We aren’t in conflict.

We are being murdered. Period.

And we are alone with this terror as the world evaluates if we are using “excessive force” and if we are “brutalizing” the Arabs murdering us.

And, unless you live here and walk the streets with me each day, you can’t imagine how that feels.

Our special thanks to Mr. Larry Levine hafganah.hodaya@gmail.com for sending us Mrs. Sussman's letter and obtaining permission for us to publish it and forward it to you.

­­­­­­­­­­­­­­­­­­­­­­­­­Hashem is in Control

By: An Anonymous Writer in Yerushalayim

It's Thursday afternoon, and I'm preparing for Shabbos like every other week. But... this Thursday is different.

I usually have my Erev-Shabbos schedule down pat. I'm a very structured person and I like things to be just so.

This Thursday, though, my husband did the Shabbos shopping bein hasedarim because I am afraid of the Arab workers in Hachi Kedai.

This Thursday, my Chessed girl called to cancel because her seminary is in lockdown.

This Thursday, I am cooking for just us because my brother-in-law's Yeshiva is having a mandatory in-Shabbos as a result of the current situation.

This Thursday, I am not concerned about scheduling my baby's nap early enough so we can get to the park before bedtime, because all we mothers feel that the park is too exposed for our comfort.

I haven't gone out in a few days- I have been postponing all my errands.

I feel trapped; cooped up. And scared.

Everything is different.

Or is it?

I am reminded of another Thursday afternoon, two years ago. That Thursday, we were snowed in.

My husband did the shopping because I was afraid of the unsalted streets.

My Chessed girl cancelled because she could not get from her neighborhood to mine.

I cooked for just us because no guests were willing to brave the treacherous roads.

I made no plans to go to the park because the park was lost beneath a sea of white.

And I did not even attempt to run errands.

I felt cooped up just the same. But not scared.

And all those similarities got me thinking.

Weather is beyond my control, as are terrorists. And just like Hashem will decide without my help when there will be storm and when will be sun, so too He decides when and where the knife will pierce. Which plans will be thwarted and which evil intentions averted.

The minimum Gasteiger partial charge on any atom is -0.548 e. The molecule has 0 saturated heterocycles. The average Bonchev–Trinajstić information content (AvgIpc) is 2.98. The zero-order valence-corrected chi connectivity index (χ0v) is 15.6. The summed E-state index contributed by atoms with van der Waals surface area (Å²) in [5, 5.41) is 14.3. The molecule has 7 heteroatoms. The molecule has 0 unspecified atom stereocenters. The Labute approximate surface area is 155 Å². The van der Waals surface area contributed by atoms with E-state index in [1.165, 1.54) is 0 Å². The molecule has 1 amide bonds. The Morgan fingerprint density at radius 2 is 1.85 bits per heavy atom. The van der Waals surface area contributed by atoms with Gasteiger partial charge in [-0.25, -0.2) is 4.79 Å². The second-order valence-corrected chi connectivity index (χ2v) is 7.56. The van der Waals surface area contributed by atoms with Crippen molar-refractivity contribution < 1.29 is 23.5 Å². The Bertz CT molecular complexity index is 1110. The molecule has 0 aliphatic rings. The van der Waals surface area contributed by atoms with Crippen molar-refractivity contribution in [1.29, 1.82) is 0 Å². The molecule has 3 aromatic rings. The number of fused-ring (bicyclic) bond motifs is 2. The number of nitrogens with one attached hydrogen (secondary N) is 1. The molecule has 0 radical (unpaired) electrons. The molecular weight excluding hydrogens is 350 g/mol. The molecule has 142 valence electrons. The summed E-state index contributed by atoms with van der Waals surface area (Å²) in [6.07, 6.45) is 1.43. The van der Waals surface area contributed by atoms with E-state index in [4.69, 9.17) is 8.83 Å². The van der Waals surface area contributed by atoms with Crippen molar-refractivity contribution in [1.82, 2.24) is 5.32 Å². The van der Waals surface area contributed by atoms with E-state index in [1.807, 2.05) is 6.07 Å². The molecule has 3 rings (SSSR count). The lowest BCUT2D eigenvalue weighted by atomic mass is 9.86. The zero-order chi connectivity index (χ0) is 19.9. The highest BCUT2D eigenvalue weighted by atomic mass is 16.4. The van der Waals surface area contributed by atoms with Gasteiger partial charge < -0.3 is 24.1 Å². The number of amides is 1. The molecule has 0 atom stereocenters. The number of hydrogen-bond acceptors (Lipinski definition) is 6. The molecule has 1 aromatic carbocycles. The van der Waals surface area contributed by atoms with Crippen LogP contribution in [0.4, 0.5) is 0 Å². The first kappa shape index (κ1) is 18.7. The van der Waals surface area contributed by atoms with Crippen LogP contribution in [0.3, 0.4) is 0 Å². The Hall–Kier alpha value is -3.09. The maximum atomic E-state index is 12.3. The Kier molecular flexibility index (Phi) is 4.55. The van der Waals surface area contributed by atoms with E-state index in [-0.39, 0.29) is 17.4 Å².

If He is not stopping those knives, there is a reason.

And if that knife is meant to pierce, the safety of my walls is no safety at all.

So the only thing we CAN control is how we respond to the message Hashem is sending us with such force. Paralyzing fear (my reaction till now) is understandable, but doesn't accomplish much. Instead, I am using this extended time indoors with my children to get to know them better, to play with them more. I am learning to feel proud of living here in fear- of staying in Eretz Yisrael when it's not comfortable. I am learning to value our emunas chachamim when I send my husband to kollel without too much fear because R' Chaim shlit"a said talmidei chachamim will be protected. And I am learning to surrender control to Hashem.

It's a pretty important lesson. From the storms of anger, terrorism and snow, I learned my place.

Let us pray that Hashem now begins to show His ultimate control by bringing absolute Shalom and eternal peace to Klal Yisrael!



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1. We stand with you! We love you!     10/16/15 - 1:33 AM
Malka Wolf - New York

I can't even begin to imagine waking up every morning, not knowing what new horrors to expect. In times like these, I am glued to my computer and thanking Hashem for each hour that passes without incident. I can't begin to imagine the bravery of soldiers and police officers. I try to put myself in their place, and in the place of their family members but I just can't. I try to put myself in the place of a parent sending their child off to school and I can't. You are simply, lemalah min hatevah!

So when I read the libel that is written against Israel I am filled with frustration and anger. I can't even begin to imagine how you feel when you read it! Such lies can only be spewed by people who are completely delusional or by those who are truely evil.

While looking through the lenses of our biased media it may seem like the world condemns you. But please know this; any person with a mind and a conscience stands with you. The way you combat hate with humanity and humor speaks volumes of who we are as a people and as a land. So whenever you hear someone say anything against the people of Israel, know that there are 10 others who are shouting just as loud about how awesome you are! Our shouts may be muffled, but we will not stop shouting!

I am so humbled, and at the same time so proud to be part of such a beautiful nation! Am Yisroel Chai! Please continue to stay strong and stay safe!!